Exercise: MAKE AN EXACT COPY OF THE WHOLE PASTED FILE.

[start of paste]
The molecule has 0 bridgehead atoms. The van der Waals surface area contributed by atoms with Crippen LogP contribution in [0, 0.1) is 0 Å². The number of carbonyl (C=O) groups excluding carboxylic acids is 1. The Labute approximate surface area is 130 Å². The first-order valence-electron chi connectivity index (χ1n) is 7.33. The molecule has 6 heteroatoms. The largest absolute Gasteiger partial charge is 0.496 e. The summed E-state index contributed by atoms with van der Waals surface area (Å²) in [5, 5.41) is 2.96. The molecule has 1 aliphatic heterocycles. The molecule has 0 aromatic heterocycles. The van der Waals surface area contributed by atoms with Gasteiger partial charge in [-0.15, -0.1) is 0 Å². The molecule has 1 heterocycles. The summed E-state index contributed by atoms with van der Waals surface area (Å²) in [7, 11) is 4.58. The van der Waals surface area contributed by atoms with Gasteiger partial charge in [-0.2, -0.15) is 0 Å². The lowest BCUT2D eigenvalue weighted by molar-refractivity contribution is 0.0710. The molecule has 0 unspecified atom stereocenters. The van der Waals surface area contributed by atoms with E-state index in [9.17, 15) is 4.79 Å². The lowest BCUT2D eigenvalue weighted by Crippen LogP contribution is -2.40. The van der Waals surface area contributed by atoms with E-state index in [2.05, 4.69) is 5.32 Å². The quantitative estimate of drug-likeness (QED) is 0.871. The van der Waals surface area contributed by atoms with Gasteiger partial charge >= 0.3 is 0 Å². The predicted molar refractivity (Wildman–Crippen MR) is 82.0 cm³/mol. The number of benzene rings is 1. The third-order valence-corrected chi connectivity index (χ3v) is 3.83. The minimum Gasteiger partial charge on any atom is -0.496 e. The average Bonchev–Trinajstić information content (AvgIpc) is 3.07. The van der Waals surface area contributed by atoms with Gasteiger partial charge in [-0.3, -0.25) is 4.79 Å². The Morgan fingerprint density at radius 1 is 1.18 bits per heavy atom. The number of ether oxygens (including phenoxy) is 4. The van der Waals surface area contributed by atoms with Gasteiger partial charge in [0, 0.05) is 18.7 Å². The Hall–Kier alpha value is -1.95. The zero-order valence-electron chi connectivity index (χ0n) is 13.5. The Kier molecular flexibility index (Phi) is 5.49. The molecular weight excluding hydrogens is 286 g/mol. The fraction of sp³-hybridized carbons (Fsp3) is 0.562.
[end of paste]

The molecule has 0 bridgehead atoms. The van der Waals surface area contributed by atoms with Crippen LogP contribution in [0, 0.1) is 0 Å². The number of carbonyl (C=O) groups excluding carboxylic acids is 1. The Labute approximate surface area is 130 Å². The first-order valence-electron chi connectivity index (χ1n) is 7.33. The molecule has 6 heteroatoms. The largest absolute Gasteiger partial charge is 0.496 e. The summed E-state index contributed by atoms with van der Waals surface area (Å²) in [5, 5.41) is 2.96. The molecule has 1 aliphatic heterocycles. The molecule has 0 aromatic heterocycles. The van der Waals surface area contributed by atoms with Gasteiger partial charge in [-0.15, -0.1) is 0 Å². The molecule has 1 heterocycles. The summed E-state index contributed by atoms with van der Waals surface area (Å²) in [7, 11) is 4.58. The van der Waals surface area contributed by atoms with Gasteiger partial charge in [-0.2, -0.15) is 0 Å². The lowest BCUT2D eigenvalue weighted by molar-refractivity contribution is 0.0710. The molecule has 0 unspecified atom stereocenters. The van der Waals surface area contributed by atoms with E-state index in [9.17, 15) is 4.79 Å². The lowest BCUT2D eigenvalue weighted by Crippen LogP contribution is -2.40. The van der Waals surface area contributed by atoms with E-state index in [2.05, 4.69) is 5.32 Å². The quantitative estimate of drug-likeness (QED) is 0.871. The van der Waals surface area contributed by atoms with Gasteiger partial charge >= 0.3 is 0 Å². The predicted molar refractivity (Wildman–Crippen MR) is 82.0 cm³/mol. The number of benzene rings is 1. The third-order valence-corrected chi connectivity index (χ3v) is 3.83. The minimum Gasteiger partial charge on any atom is -0.496 e. The average Bonchev–Trinajstić information content (AvgIpc) is 3.07. The van der Waals surface area contributed by atoms with Gasteiger partial charge in [-0.3, -0.25) is 4.79 Å². The Morgan fingerprint density at radius 1 is 1.18 bits per heavy atom. The number of ether oxygens (including phenoxy) is 4. The van der Waals surface area contributed by atoms with Gasteiger partial charge in [0, 0.05) is 18.7 Å². The Hall–Kier alpha value is -1.95. The zero-order valence-electron chi connectivity index (χ0n) is 13.5. The Kier molecular flexibility index (Phi) is 5.49. The molecular weight excluding hydrogens is 286 g/mol. The fraction of sp³-hybridized carbons (Fsp3) is 0.562.